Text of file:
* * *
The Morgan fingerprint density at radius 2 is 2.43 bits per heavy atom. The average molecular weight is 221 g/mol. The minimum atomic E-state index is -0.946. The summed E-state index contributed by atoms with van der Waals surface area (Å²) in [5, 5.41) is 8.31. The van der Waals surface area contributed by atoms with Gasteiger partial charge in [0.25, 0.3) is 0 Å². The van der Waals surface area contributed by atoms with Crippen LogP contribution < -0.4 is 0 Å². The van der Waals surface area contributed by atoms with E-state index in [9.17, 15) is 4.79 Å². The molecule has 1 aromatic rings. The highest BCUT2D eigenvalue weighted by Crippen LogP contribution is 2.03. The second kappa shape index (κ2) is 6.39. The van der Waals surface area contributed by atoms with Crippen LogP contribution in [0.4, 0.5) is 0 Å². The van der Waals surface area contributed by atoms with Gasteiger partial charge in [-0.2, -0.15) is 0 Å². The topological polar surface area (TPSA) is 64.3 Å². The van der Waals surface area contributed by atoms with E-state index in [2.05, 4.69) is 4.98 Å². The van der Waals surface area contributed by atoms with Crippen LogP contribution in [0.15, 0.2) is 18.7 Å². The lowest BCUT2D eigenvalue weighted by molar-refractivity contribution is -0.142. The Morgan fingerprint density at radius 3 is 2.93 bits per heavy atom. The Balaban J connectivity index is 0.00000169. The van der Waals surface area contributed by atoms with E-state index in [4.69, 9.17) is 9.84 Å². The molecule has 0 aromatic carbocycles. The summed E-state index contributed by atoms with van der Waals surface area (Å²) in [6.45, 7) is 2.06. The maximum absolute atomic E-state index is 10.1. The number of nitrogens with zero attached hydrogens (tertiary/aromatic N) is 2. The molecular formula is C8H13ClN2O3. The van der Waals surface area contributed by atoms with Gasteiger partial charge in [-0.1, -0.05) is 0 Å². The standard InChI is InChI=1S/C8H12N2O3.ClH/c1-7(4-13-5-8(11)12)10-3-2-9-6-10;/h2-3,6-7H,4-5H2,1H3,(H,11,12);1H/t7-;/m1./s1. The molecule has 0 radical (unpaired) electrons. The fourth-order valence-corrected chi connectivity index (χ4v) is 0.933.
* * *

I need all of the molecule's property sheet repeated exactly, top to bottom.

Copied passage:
The Morgan fingerprint density at radius 2 is 2.43 bits per heavy atom. The average molecular weight is 221 g/mol. The minimum atomic E-state index is -0.946. The summed E-state index contributed by atoms with van der Waals surface area (Å²) in [5, 5.41) is 8.31. The van der Waals surface area contributed by atoms with Gasteiger partial charge in [0.25, 0.3) is 0 Å². The van der Waals surface area contributed by atoms with Crippen LogP contribution < -0.4 is 0 Å². The van der Waals surface area contributed by atoms with E-state index in [9.17, 15) is 4.79 Å². The molecule has 1 aromatic rings. The highest BCUT2D eigenvalue weighted by Crippen LogP contribution is 2.03. The second kappa shape index (κ2) is 6.39. The van der Waals surface area contributed by atoms with Crippen LogP contribution in [0.4, 0.5) is 0 Å². The van der Waals surface area contributed by atoms with Gasteiger partial charge in [-0.2, -0.15) is 0 Å². The topological polar surface area (TPSA) is 64.3 Å². The van der Waals surface area contributed by atoms with E-state index in [2.05, 4.69) is 4.98 Å². The van der Waals surface area contributed by atoms with Crippen LogP contribution in [0.15, 0.2) is 18.7 Å². The lowest BCUT2D eigenvalue weighted by molar-refractivity contribution is -0.142. The Morgan fingerprint density at radius 3 is 2.93 bits per heavy atom. The Balaban J connectivity index is 0.00000169. The van der Waals surface area contributed by atoms with E-state index in [4.69, 9.17) is 9.84 Å². The molecule has 0 aromatic carbocycles. The summed E-state index contributed by atoms with van der Waals surface area (Å²) in [6.45, 7) is 2.06. The maximum absolute atomic E-state index is 10.1. The number of nitrogens with zero attached hydrogens (tertiary/aromatic N) is 2. The molecular formula is C8H13ClN2O3. The van der Waals surface area contributed by atoms with Gasteiger partial charge in [-0.1, -0.05) is 0 Å². The standard InChI is InChI=1S/C8H12N2O3.ClH/c1-7(4-13-5-8(11)12)10-3-2-9-6-10;/h2-3,6-7H,4-5H2,1H3,(H,11,12);1H/t7-;/m1./s1. The molecule has 0 radical (unpaired) electrons. The fourth-order valence-corrected chi connectivity index (χ4v) is 0.933.